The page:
The emergence of the Responsibility to Protect (R2P) owed much to the need to enhance the UN’s ability to act forcibly in the face of the most extreme cases of gross human suffering. Too often in the past such responses were emasculated or thwarted by the necessity to successfully navigate the UN Charter’s prescriptions over the use of force, by the unwillingness of member states to provide military forces, or by a combination of the two. In accepting that certain types of inhuman activity can lead to the legitimate use of force within the UN Charter framework, the adoption of R2P appeared to resolve at least some of these problems, and as such it offered hope to those wishing to see the UN adopt a more assertive response to the grossest of human rights abuses. But, using stalemate over Syria as its backdrop, this article demonstrates the dubiousness of the claim that such a normative development can ever trump the hard edged political and strategic factors which determine when states will accept and/or participate in the use of force, and it suggests a radical solution to the dangers inherent in R2P’s intimate association with military intervention.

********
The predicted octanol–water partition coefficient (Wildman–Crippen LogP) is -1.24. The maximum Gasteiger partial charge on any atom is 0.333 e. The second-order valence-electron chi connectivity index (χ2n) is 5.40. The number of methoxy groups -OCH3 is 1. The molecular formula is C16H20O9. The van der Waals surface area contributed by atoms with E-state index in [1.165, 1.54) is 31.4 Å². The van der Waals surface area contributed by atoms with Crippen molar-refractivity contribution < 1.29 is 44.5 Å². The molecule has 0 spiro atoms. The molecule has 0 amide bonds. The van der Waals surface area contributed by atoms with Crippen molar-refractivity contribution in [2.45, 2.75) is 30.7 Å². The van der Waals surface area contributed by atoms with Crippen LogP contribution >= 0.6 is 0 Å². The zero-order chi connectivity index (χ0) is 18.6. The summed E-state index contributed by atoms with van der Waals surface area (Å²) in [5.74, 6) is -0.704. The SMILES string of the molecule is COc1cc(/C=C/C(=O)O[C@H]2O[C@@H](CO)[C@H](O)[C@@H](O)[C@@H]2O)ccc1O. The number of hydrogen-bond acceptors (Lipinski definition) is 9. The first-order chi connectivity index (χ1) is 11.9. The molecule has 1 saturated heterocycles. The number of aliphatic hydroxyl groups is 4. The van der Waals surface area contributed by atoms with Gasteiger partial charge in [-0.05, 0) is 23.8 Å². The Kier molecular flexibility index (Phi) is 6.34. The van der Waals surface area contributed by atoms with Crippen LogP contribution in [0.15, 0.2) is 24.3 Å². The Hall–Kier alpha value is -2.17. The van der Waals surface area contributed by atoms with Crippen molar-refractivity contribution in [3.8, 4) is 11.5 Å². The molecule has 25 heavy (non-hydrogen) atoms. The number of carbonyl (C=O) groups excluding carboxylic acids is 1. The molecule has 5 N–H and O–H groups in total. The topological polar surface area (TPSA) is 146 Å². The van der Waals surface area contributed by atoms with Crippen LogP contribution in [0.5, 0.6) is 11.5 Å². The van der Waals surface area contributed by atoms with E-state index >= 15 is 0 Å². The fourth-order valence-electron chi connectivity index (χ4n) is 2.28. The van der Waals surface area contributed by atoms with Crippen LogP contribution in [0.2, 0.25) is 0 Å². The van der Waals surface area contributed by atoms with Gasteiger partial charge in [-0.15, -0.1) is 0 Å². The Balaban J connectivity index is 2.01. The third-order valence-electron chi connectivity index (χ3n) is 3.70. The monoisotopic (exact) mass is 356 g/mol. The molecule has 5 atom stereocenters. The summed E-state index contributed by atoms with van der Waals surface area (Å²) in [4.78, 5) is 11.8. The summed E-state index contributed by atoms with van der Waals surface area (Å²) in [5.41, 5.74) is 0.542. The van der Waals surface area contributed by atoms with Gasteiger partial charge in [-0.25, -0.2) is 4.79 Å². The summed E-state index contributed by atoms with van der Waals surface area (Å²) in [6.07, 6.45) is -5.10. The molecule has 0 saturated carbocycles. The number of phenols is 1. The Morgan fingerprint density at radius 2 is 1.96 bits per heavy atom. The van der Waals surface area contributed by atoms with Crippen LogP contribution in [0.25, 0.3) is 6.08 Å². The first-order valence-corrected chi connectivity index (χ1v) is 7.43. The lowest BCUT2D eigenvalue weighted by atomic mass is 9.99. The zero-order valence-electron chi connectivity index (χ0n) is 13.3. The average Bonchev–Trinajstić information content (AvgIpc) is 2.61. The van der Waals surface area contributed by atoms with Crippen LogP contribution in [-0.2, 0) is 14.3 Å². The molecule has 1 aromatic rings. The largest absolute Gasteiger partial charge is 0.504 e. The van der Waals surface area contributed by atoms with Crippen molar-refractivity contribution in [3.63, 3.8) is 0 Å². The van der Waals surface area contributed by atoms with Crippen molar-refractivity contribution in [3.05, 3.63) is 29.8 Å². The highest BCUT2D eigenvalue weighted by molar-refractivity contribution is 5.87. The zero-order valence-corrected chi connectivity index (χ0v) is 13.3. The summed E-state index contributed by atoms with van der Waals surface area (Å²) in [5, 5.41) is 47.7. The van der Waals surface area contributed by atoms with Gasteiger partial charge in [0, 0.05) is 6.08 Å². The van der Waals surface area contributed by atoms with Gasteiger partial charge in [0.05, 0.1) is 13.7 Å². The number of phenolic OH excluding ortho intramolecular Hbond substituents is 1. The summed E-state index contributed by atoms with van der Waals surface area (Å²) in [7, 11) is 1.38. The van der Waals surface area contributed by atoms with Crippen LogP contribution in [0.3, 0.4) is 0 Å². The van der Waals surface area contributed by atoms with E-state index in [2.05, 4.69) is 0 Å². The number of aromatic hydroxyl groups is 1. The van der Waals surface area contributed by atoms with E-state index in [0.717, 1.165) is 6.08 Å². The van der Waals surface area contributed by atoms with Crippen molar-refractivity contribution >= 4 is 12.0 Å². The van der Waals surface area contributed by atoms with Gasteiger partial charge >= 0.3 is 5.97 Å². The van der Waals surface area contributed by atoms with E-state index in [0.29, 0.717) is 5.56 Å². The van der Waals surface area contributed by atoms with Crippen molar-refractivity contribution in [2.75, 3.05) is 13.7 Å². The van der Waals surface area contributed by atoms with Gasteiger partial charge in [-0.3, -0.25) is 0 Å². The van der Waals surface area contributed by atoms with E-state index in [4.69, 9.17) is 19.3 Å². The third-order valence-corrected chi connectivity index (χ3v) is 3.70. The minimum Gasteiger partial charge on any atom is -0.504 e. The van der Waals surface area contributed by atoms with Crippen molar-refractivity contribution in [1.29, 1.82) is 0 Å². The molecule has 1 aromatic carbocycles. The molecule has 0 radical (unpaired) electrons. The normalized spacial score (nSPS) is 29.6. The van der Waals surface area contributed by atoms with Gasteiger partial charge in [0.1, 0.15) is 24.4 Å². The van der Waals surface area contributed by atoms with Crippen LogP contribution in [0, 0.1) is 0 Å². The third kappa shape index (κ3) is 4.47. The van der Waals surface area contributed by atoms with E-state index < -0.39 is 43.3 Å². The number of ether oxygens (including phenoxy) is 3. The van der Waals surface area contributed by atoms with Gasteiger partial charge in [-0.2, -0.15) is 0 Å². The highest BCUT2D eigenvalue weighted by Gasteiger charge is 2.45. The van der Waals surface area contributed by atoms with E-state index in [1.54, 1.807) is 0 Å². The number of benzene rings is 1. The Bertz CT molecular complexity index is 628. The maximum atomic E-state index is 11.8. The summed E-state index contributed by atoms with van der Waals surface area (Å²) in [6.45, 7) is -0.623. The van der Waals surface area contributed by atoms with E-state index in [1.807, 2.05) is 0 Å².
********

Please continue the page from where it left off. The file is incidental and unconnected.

Morris, J. (2016). The responsibility to protect and the use of force: remaking the procrustean bed?. Cooperation and Conflict, 51(2), 200-215. https://doi.org/10.1177/0010836715612852